Middlesex’s Dawid Malan: ‘It’s always fantastic playing for England – that feeling will never die’
PUBLISHED: 17:11 17 May 2018 | UPDATED: 17:26 17 May 2018
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It is November 2017 in Woolongabba, Brisbane in the tough, hot and fiery Australian state of Queensland.
There is a sellout at the Gabba cricket ground. Or as locals call it The Gabbatoir for it has long killed opposition hopes and players careers.
It is the first match of The Ashes. More than 30,000 Aussies in their fortress are baying for blood. Pommie blood.
The home county has a formidable Test match record at the ground. In the 55 previous matches played at the ground, Australia has won 33, drawn 13, tied one and lost only eight.
A cricketer can shrink in the noise, the heat, the pressure.
Captain Joe Root is out lbw from Pat Cummins and England are 163-4.
Middlesex’s Dawid Malan walks out to bat with his place in the side on the line, perhaps even his Test career. All his hopes, dreams and ambitions depend on the next few balls. The next few minutes.
Malan has been building himself a growing reputation more of a short form batsman, but with an average of a tad more than of 37 in the first class game he is talented enough to be picked for England for the longer form of the game.
After a five match audition at Test level in the summer of 2017 in which he performed adequately if not spectacularly against South Africa and the West Indies he found himself on the plane Down Under for the toughest tour.
His sporting future perhaps rests on the following passage of play at the Gabba.
Australian destroyer Mitchell Starc, a left arm fast bowler in the prime of his 27 years flies in to bowl at Malan.
As the crowd hurls abuse and invective at Malan and England the dangerous paceman from New South Wales bowls a yorker.
Malan is expecting Starc’s wicket-taking ball to arrive at his feet around the popping crease.
For a micro second there is silence – before Malan blocks emphatically.
The tension is punctured.
Malan proved in one ball he felt at home in the maelstrom of an Ashes series – a feat many never achieve in their lives.
The Roehammpton-born lefthand bat went on to score 56. England lost the match as they tend to do at the Gabba – by ten wickets in this case.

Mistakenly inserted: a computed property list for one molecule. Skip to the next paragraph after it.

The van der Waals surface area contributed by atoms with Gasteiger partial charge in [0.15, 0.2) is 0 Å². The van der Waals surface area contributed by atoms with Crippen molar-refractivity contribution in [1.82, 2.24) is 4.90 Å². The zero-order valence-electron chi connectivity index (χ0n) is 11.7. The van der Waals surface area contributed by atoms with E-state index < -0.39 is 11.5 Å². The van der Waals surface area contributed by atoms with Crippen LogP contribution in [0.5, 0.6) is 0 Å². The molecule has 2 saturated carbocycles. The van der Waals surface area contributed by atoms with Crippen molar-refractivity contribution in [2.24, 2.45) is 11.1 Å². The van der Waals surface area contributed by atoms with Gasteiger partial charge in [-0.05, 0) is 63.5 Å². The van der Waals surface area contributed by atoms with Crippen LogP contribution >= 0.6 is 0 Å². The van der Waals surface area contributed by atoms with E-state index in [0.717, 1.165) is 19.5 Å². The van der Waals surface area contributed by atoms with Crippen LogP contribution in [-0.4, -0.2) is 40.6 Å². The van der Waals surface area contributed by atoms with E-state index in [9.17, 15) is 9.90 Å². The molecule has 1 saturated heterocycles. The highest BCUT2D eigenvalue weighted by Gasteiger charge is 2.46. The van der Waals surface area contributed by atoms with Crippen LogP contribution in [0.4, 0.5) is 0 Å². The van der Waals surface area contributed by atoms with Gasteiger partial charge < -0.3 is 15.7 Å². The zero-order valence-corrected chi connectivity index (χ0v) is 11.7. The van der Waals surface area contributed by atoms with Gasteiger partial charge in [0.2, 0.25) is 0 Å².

But Malan proved he had the temperament to survive in the rarified air of Test match cricket.
At the end of a gruelling series for Root’s side, Malan had scored 383 runs – more than any other England batsman – with his century at Perth one of only three hundreds from the disappointing visitors.
Speaking exclusively to the Islington Gazette he recalled that time saying: “For me personally it was a dream come true.
“You work your socks off to get to the opportunity to play international cricket and only a lucky few get that opportunity to experience it.
“When you get given that opportunity and you fail then there’s more pressure on you.
“So to go through that, and score a fifty at Brisbane and then score a hundred at Perth felt special.
“To sit down afterwards and to listen to the boys chatting and think – it’s all been worth it – every hour in the gym and the nets.”
That ton at the WACA came just before he was asked to become Middlesex captain.
With England 2-0 down and struggling, fortitude and courage were needed by English batsmen in the capital of Western Australia.
Malan was not found wanting and hit his first Test century, notching 140 runs.
He said modestly: “Luckily I’ve managed to take every opportunity I’ve been given and hopefully I can build on that.
“I’m by no means the finished article and I know I’ve got a hell of a lot of hard work to do. And hopefully that hard work will pay off again this summer.”
Which brings us to the first home Test against Pakistan at Lord’s next Thursday.
The 30-year-old has been picked in the England squad – who have recalled Jos Buttler as well as opting for the uncapped off-spin of Dom Bess. It is noticeable that James Vince, who batted at three for England in the southern hemisphere this winter, misses out in Ed Smith’s first match as a national selector since replacing James Whitaker in April.
Malan is quick to praise Middlesex while looking forward to a repeat of the club’s successful 2011 season, which saw them achieve promotion after an impressive summer. The fact they are in the second tier of the county championship is due to a disappointing season last summer which saw the 2016 champions surprisingly fall through the trapdoor.
Yet Malan is bullish. He looks forward to the Seaxes – and England – doing well this summer.
He says: “Middlesex gave me the opportunity and have backed me through some tough times and I owe Middlesex a lot. It’s a great club. A great family club.
“People involved with the club are fantastic. Gus [Fraser] runs it well and they look after you.
“It was a lot of hard work and we got promoted at the end of it from Division Two. A lot of things clicked and a lot of players clicked.
“There’s no reason why we can’t do it this year – but it’s not going to be as easy as people say it will be. Division Two is still a strong competition.
“The wickets could even the playing field out. But I do think we have the squad that if everyone is fit and firing that we can do something.
“It’s always fantastic playing for Middlesex and if selected it’s always fantastic playing for England – and that feeling will never die.”
Nor will the memory of that half century in the bearpit of the Gabba which proved to the world Malan has the temperament and talent to play for the England Test side for long time.
England squad for first Test
Alastair Cook, Mark Stoneman, Dawid Malan, Joe Root (capt), Jonny Bairstow (wk), Ben Stokes, Jos Buttler, Chris Woakes, Mark Wood, Stuart Broad, James Anderson, Dominic Bess.